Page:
And now, finally, Twilight had to join them. It was all a part of growing up, right? Death, and inflicting it, was just one more thing a Princess had to learn to deal with.


She looked again at the scene before her. She saw the fear in Sidewinder’s eyes, but also her determination. The knowledge that she had done what she was meant to do. She knew that she had served some greater good, and that knowledge brought her a grim satisfaction.

Twilight turned to the bird-thing. She saw the fury in the creature, saw its madness. Saw the pain and loss and suffering that had inspired that madness. She saw that there was nothing she could do for the monster. Killing it would be a mercy.

But…What about Bait? He, too, had killed, even in the short time she’d known him. But if she’d killed those other wights, his family, would he have followed her? If he hadn’t been there, if she had run him off, how would she have escaped when Tartarus had possessed Cretes and attacked her?

But she had to choose! She had to pick one! There was no other way!

Twilight felt the entire world hold its breath as it awaited her conclusion. Only now did she realize that it had been doing that for a while. Politely waiting while she reached a decision.


She made her declaration to no one. Or everyone. To Tartarus, perhaps, or Celestia, or the whole damned universe.

I will not do this. I do not have to make this choice.

I am not a killer.

She could be. She could do as Celestia had done, and accept the horrible weight of it. She could light that fire and let it run wild, becoming an instrument of divine devastation. She could turn this place into a pyre and dance in the ashes. She could reduce those monsters that dared harm her people to nothing but ash and regret. It wouldn’t be wrong.


She could do as Luna had done. She could take all the fear and pain this place had inflicted on her, tear it from within and wrap it ‘round herself like a cloak. She could become an even greater monster than they. She could show this forsaken world what terror really was, and leave it the better for it. She couldn’t deny there was a certain allure to it.

But…No. I will not choose one life over another.

The realization brought a strange peace, and a terrifying responsibility, because…

I can do better. I must do better!

I don’t sever bonds! I forge them!

I don’t kill people.

I make friends!

And that was what she did.

Time thundered back into place as Twilight, by sheer force of her will, crossed the space between her and the battle in less than an instant. There was no great explosion as she ascended to goddess-hood, no massive blast of power. Just a small rainbow shockwave, and a sudden cessation of all the pain and doubt that had assailed her. Her mane didn’t suddenly start to wave in some unknowable wind. That was something for Luna and Celestia, not her. It did glow, though, bathing the area around her in a calming, revealing, lavender light. The spell-cast on her leg broke apart as her wounds knit themselves, her body racing to achieve the perfection her new status demanded.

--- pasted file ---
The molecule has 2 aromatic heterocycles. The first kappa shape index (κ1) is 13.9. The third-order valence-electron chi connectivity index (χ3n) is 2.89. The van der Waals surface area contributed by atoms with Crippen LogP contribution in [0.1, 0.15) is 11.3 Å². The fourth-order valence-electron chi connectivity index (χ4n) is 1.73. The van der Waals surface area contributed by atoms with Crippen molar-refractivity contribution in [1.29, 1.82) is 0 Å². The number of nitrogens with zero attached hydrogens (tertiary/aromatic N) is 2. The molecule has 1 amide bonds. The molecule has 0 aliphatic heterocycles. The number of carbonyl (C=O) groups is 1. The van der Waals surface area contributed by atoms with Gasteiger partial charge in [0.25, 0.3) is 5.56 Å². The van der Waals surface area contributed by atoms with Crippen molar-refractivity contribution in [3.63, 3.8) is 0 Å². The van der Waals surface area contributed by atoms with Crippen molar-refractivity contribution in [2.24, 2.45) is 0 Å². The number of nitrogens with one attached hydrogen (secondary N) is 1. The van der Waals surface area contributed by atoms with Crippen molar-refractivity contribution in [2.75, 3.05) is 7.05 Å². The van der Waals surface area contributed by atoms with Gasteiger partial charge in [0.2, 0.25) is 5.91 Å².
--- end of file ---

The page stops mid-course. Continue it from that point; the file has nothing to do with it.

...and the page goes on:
You two stop that right now!”

To literally everyone’s surprise, they did. Because it hadn't been a request. It had been a statement of fact. Sidewinder and the bird froze immediately, watching her with a wariness bordering on fear. Not mortal fear, but more like that of children caught stealing from a cookie jar.

Twilight could see them now. Really see them! Everything was so obvious! She could feel the bond between them. It was weak, and unpleasant, a bond of fear and conflict, but she could fix that easily enough. And so she did. She used Sidewinder’s other bonds as a reference, bonds of respect and friendship for her fellow guards, bonds of love for her family. Twilight could see them all now! Insight severed that link of mutual distrust and re-wove it into something better.

The bird and the nyxie watched their new Goddess work, perplexed by these new emotions, but obedient to them. They turned and saw each other with new eyes.

That’s better. Now…”

Twilight gasped when she saw the blood strewn about the ground. And then she fixed that too.

Sidewinder, come here and be still.”

The mare, several years older than Twilight, meekly approached.

Insight bound her wounds. Using herself as needle and Twilight’s will as thread, she rejoined every broken vein, every severed nerve, returning each piece back to where it belonged. It took but a moment.

“There. All better. But she’s still going to need help getting home.” Twilight turned to the black-as-night falcon. “Can I count on you for that?”

It gave an uncertain squawk of assent.

Good. Thank you. And…”

She eyed the creature closely with her new senses, and noticed something she hadn’t before. It, no, she, had her own bonds, but they had been broken ages ago, their jagged edges whipping through her soul and bringing nothing but pain. Bonds of love for a mate long gone. Bonds of longing for children she would never have, and friends cruelly slain. Goddess, no wonder she’d gone mad...And there was another one. More of a shackle, really. It was ugly, and barbed, and evil. Twilight couldn’t quite see where it led. Insight severed it. She sewed up the rest while she was at it, finally bringing closure where it could never have come before.

“And why don’t you go with her, when you get there?”

The bird’s beak opened, then shut. She didn’t understand what had happened, but she was thankful, in her way. She snapped Sidewinder up in both talons, took to the air, and was gone.